I have to say, I am probably one of the more annoying people you’re going to borrow a book from. For starters, my brother gave me a ‘Home Library’ kit last Christmas, which means I can indulge my inner bossy librarian and issue borrowing cards, stamp return dates, and generally cackle with very un-librarian like glee as I press my latest best-loved book upon you. See above for stamping in action.
This aside, I’m also kind of fraught when I lend books – not over their physical condition (I’m an unabashed dog-earer and spine cracker), but how friends will react to what I loan them. I’ll quote my favourite lines, rhapsody over why this is probably the most important work ever published EVER, hassle you to start reading it, want your reactions as you begin, in the middle and a final full length seminar debrief if you finally ever manage to hit the end. I also crack out lines like “I don’t know if we can be friends if you don’t love XYZ” just to pile on the pressure.
But even given my deficiencies as a loaner of books (and believe me, I have a collection large enough to open up a private lending library), there’s something lovely about borrowing a book from a friend. It goes further than a mere recommendation: something about the physical handing over of an object that has attained meaning or significance indicates not only the strength and trust of your friendship, but your passion for the book itself – it is so crucial that someone else read this book right now, that you just HAVE to hand it over.
It was with some sadness then, that I read that Amazon has reported that sales of e-books have outstripped those of paper books in the UK. Not because I’m a technophobe: I have a Kindle, and I think it serves its purpose very well (although I often end up doubling up on purchases when I really love a book, because there’s just something about physical books that I can’t give up on…). But it does make me wonder if the days of impassioned loaners and eager borrowers, passing books round circles of friends and family, are numbered.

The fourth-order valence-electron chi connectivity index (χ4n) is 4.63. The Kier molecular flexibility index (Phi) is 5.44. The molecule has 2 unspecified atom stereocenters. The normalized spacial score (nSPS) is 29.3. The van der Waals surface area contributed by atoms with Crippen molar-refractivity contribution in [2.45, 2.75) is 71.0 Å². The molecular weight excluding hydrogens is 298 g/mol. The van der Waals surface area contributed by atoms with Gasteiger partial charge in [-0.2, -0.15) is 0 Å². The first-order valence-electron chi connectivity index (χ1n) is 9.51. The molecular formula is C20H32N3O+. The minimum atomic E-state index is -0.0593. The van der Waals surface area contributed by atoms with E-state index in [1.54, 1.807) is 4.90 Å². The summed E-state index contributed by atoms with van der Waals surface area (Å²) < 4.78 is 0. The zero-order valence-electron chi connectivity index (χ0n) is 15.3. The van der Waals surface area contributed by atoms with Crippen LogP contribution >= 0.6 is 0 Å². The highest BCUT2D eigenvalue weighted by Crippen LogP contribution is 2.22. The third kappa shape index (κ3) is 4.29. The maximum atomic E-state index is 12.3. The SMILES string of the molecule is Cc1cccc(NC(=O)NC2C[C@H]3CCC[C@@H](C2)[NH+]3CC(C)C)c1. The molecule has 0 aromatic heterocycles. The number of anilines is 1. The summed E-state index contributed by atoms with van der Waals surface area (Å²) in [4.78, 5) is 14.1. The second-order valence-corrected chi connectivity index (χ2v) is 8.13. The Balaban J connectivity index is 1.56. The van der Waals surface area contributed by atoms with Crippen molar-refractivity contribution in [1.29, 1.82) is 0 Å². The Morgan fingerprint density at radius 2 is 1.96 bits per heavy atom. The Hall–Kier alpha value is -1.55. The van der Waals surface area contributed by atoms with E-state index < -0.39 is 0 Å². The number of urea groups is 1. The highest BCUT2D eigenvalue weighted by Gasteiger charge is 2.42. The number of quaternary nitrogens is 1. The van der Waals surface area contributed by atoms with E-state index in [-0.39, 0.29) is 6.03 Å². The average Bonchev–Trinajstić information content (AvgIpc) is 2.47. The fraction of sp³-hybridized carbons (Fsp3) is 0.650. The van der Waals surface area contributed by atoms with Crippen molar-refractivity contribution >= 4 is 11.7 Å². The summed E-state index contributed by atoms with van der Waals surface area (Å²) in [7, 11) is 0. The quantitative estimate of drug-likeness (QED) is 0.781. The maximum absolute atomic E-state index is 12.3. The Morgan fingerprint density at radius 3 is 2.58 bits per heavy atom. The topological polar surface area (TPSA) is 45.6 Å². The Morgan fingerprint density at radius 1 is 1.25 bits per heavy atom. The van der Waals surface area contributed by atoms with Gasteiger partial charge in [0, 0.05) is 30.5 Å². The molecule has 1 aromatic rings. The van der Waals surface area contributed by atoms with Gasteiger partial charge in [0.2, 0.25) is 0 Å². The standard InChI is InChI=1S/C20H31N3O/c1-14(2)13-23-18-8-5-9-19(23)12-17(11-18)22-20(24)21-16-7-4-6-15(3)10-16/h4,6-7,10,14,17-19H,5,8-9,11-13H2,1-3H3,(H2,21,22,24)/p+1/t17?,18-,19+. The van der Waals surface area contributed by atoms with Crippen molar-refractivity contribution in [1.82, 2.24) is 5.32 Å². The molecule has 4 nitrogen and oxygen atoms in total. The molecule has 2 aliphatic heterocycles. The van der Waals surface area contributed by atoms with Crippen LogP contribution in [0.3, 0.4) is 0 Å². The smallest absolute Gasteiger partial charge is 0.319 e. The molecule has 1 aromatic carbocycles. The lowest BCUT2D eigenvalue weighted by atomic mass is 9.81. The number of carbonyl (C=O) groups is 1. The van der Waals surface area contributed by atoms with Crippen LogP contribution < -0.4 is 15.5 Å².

I remember first coming to Harry Potter through a borrowed book – it was one of those must-read-books that everyone seemed to be passing around. But if I think about the must-read-books of the moment – say, for example, The Hunger Games – I know I’ll have to bite the bullet and buy them myself if I want to read them. For despite knowing multiple people who’ve read and recommended The Hunger Games I’ve not got anyone to borrow it from – even my mum has read it, and so a “copy” exists in the same house as me – and yet it is inaccessible, locked away on my mum’s e-reader.
Maybe this is a good thing: the article I linked to above quotes the statistic that Amazon customers buy four times as many books once they’ve purchased an e-reader, which is surely a boon to the much beleaguered publishing industry. And whilst there’s probably a variety of reasons of this (instant gratification, the guilt-free euphoria of internet shopping…) it seems possible that this lack of access to copies cadged off friends and family could be a contributing factor.
Far be it from me to begrudge publishers and authors increased revenues and sales – and I certainly won’t be hunting down bootleg digital copies of e-books online. But there’s something cold and economic about glorying in the rise of the e-book, and despite all my hard-headed attempts to see this in a rational light, the hopeless romantic in me can’t let go of the idea that books are something beyond products to be sold. I can’t give up on curling yellowed pages, unexpected margin notes, dog-ears, on having a book, the dust-jacket long lost, pressed into my hands by someone who has loved whatever it happens to be.The e-reader allows us to own more and more books than our limited shelf-space might have ever allowed us to, but they make books a strangely secretive, private and limited affair, rather than the sociable objects crowding comfortably round a family living room, waiting for anyone to wander in, pick up a stray and begin leafing through…